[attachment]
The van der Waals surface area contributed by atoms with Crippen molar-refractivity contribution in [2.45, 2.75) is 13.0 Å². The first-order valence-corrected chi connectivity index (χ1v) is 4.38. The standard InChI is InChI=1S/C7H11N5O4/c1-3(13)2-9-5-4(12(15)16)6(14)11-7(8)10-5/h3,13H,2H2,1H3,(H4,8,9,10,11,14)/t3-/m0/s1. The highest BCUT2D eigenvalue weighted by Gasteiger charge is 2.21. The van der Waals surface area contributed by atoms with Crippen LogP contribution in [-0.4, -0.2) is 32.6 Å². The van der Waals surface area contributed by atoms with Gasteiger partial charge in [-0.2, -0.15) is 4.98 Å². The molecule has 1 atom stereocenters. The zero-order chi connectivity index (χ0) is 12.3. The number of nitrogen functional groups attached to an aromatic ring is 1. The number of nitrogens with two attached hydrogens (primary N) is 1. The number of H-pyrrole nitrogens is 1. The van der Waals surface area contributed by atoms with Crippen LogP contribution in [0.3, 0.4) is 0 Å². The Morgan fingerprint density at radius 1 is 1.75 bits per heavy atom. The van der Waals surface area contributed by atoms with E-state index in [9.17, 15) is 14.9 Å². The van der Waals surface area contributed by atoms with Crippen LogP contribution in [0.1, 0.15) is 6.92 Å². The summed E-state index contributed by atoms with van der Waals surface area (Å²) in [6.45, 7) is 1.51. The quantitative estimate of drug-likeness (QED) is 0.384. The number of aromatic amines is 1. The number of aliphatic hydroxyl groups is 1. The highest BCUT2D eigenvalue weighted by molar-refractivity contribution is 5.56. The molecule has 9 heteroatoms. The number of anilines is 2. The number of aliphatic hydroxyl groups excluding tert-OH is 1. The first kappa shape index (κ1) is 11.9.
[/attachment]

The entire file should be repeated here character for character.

The van der Waals surface area contributed by atoms with Crippen molar-refractivity contribution in [2.45, 2.75) is 13.0 Å². The first-order valence-corrected chi connectivity index (χ1v) is 4.38. The standard InChI is InChI=1S/C7H11N5O4/c1-3(13)2-9-5-4(12(15)16)6(14)11-7(8)10-5/h3,13H,2H2,1H3,(H4,8,9,10,11,14)/t3-/m0/s1. The highest BCUT2D eigenvalue weighted by Gasteiger charge is 2.21. The van der Waals surface area contributed by atoms with Crippen LogP contribution in [-0.4, -0.2) is 32.6 Å². The van der Waals surface area contributed by atoms with Gasteiger partial charge in [-0.2, -0.15) is 4.98 Å². The molecule has 1 atom stereocenters. The zero-order chi connectivity index (χ0) is 12.3. The number of nitrogen functional groups attached to an aromatic ring is 1. The number of nitrogens with two attached hydrogens (primary N) is 1. The number of H-pyrrole nitrogens is 1. The van der Waals surface area contributed by atoms with Crippen LogP contribution in [0.3, 0.4) is 0 Å². The Morgan fingerprint density at radius 1 is 1.75 bits per heavy atom. The van der Waals surface area contributed by atoms with E-state index in [9.17, 15) is 14.9 Å². The van der Waals surface area contributed by atoms with Crippen LogP contribution in [0.1, 0.15) is 6.92 Å². The summed E-state index contributed by atoms with van der Waals surface area (Å²) in [6.45, 7) is 1.51. The quantitative estimate of drug-likeness (QED) is 0.384. The number of aromatic amines is 1. The number of aliphatic hydroxyl groups is 1. The highest BCUT2D eigenvalue weighted by molar-refractivity contribution is 5.56. The molecule has 9 heteroatoms. The number of anilines is 2. The number of aliphatic hydroxyl groups excluding tert-OH is 1. The first kappa shape index (κ1) is 11.9.